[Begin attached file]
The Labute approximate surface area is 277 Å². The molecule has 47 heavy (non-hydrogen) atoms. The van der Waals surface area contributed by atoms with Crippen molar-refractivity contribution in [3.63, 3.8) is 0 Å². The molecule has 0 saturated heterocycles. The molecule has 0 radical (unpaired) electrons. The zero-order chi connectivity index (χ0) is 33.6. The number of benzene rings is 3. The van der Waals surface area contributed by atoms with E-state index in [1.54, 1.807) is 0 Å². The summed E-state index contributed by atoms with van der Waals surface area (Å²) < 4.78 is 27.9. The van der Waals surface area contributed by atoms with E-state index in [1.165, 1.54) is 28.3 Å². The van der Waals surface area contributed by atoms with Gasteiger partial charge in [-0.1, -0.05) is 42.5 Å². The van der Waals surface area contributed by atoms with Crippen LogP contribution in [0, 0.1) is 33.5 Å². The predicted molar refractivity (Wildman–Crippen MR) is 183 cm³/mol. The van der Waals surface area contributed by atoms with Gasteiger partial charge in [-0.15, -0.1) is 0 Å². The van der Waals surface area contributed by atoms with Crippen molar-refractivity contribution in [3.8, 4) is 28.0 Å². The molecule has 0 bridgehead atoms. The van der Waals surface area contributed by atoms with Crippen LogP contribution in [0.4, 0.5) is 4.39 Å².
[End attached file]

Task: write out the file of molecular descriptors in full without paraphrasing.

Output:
The Labute approximate surface area is 277 Å². The molecule has 47 heavy (non-hydrogen) atoms. The van der Waals surface area contributed by atoms with Crippen molar-refractivity contribution in [3.63, 3.8) is 0 Å². The molecule has 0 saturated heterocycles. The molecule has 0 radical (unpaired) electrons. The zero-order chi connectivity index (χ0) is 33.6. The number of benzene rings is 3. The van der Waals surface area contributed by atoms with E-state index in [1.54, 1.807) is 0 Å². The summed E-state index contributed by atoms with van der Waals surface area (Å²) < 4.78 is 27.9. The van der Waals surface area contributed by atoms with E-state index in [1.165, 1.54) is 28.3 Å². The van der Waals surface area contributed by atoms with Gasteiger partial charge in [-0.1, -0.05) is 42.5 Å². The van der Waals surface area contributed by atoms with Crippen LogP contribution in [0, 0.1) is 33.5 Å². The predicted molar refractivity (Wildman–Crippen MR) is 183 cm³/mol. The van der Waals surface area contributed by atoms with Gasteiger partial charge in [-0.15, -0.1) is 0 Å². The van der Waals surface area contributed by atoms with Crippen molar-refractivity contribution in [3.8, 4) is 28.0 Å². The molecule has 0 bridgehead atoms. The van der Waals surface area contributed by atoms with Crippen LogP contribution in [0.4, 0.5) is 4.39 Å².